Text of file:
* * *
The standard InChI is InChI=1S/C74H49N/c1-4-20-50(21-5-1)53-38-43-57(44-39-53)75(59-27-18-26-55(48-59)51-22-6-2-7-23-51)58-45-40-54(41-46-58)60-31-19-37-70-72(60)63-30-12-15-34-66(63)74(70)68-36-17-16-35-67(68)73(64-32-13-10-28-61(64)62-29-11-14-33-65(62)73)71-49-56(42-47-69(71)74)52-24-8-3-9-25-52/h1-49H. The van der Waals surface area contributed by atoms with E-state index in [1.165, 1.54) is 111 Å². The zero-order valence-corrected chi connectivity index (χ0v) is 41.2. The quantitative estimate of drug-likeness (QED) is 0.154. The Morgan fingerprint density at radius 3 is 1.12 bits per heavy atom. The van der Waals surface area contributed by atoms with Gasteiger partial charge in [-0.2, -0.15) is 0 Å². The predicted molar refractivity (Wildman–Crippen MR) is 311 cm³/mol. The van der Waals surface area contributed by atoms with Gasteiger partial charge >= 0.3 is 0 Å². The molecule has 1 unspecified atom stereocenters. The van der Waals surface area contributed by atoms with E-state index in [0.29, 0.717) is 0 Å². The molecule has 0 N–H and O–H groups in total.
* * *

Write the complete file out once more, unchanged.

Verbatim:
The standard InChI is InChI=1S/C74H49N/c1-4-20-50(21-5-1)53-38-43-57(44-39-53)75(59-27-18-26-55(48-59)51-22-6-2-7-23-51)58-45-40-54(41-46-58)60-31-19-37-70-72(60)63-30-12-15-34-66(63)74(70)68-36-17-16-35-67(68)73(64-32-13-10-28-61(64)62-29-11-14-33-65(62)73)71-49-56(42-47-69(71)74)52-24-8-3-9-25-52/h1-49H. The van der Waals surface area contributed by atoms with E-state index in [1.165, 1.54) is 111 Å². The zero-order valence-corrected chi connectivity index (χ0v) is 41.2. The quantitative estimate of drug-likeness (QED) is 0.154. The Morgan fingerprint density at radius 3 is 1.12 bits per heavy atom. The van der Waals surface area contributed by atoms with Gasteiger partial charge in [-0.2, -0.15) is 0 Å². The predicted molar refractivity (Wildman–Crippen MR) is 311 cm³/mol. The van der Waals surface area contributed by atoms with Gasteiger partial charge >= 0.3 is 0 Å². The molecule has 1 unspecified atom stereocenters. The van der Waals surface area contributed by atoms with E-state index in [0.29, 0.717) is 0 Å². The molecule has 0 N–H and O–H groups in total.